Sunday, January 03, 2010

day +866

Well, the end of the break is here. I return to school tomorrow. But it has been a pretty good one.

Before New Year's, I and friend went to the Guggenheim where we explored the grand Kadinsky exhibition. In fact, we didn't even get a chance to see everything but we got pretty close. Having started our tour at the end of the exhibition where the crowds were thinner, we quickly developed a fondness for the graceful geometrical and biological themes in his later work.

His earlier paintings didn't pull as nearly as much. But again, had we started at the beginning of the exhibition our opinions might be different.

Avatar was pretty wild. A friend and I saw it in 3D a few days ago.

There were a number of things that I didn't get around to doing, such as reading more, but as Dr. R told me recently, that's alright. I had given my all to this new teaching position and needed some time to just chill during this break. This is a reminder to me that sometimes it can be difficult for me to just be still. Most times, I have this kinetic impulse to do something (and do it exceptionally well) all the time.

As my life has become more "normal," the raw and piercing sensitivity that my cancer experience engendered has softened. Occupied now more by the challenges and responsibilities of normalcy than cancer, I can see where in some corners of my life that insatiable hunger has changed. For example, when it comes to my photography project I no longer am as eager to go out in the cold, dark morning at 5:30 for a twilight shoot. I'd rather sleep and stay warm. Now this doesn't mean I wouldn't do this, because I still do but the urgency to do it as often as I did immediately after my transplant has waned.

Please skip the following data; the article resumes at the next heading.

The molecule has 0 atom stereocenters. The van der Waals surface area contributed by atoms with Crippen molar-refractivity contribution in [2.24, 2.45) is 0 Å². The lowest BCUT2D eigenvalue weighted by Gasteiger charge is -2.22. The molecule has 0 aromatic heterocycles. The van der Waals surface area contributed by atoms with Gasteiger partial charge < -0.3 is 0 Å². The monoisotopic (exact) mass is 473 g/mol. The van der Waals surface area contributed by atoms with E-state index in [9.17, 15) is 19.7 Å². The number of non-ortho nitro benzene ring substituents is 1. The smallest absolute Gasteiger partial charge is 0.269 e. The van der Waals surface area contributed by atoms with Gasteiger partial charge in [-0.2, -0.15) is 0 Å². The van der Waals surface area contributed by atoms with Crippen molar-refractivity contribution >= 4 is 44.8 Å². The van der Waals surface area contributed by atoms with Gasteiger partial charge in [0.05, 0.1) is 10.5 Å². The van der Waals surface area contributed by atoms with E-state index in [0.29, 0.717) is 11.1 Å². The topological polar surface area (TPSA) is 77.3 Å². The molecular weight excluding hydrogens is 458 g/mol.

It is remarkable how when death is so close one cuts through all the crap in their life and begins to harness their inner strength to focus on those issues which mean the most. Openness and clarity emerge where it didn't exist before. Newly discovered paths lead to unimagined destinations. New found courage and perseverance help to restore one's hope. New found pleasures turn a frown into a smile. Appreciation for the frailty and preciousness of life begin to cultivate a new consciousness for how to live.

In life, change is indeed the one true constant. The challenge, I suppose, is to be aware of this cosmic truth and then, to try to be as malleable through life's certain turns and dips while keeping that incandescent flame of youthful courage, openness, and optimism alive.

In this new year of endless possibility, I wish everyone the happiness that they seek.


Post a Comment

<< Home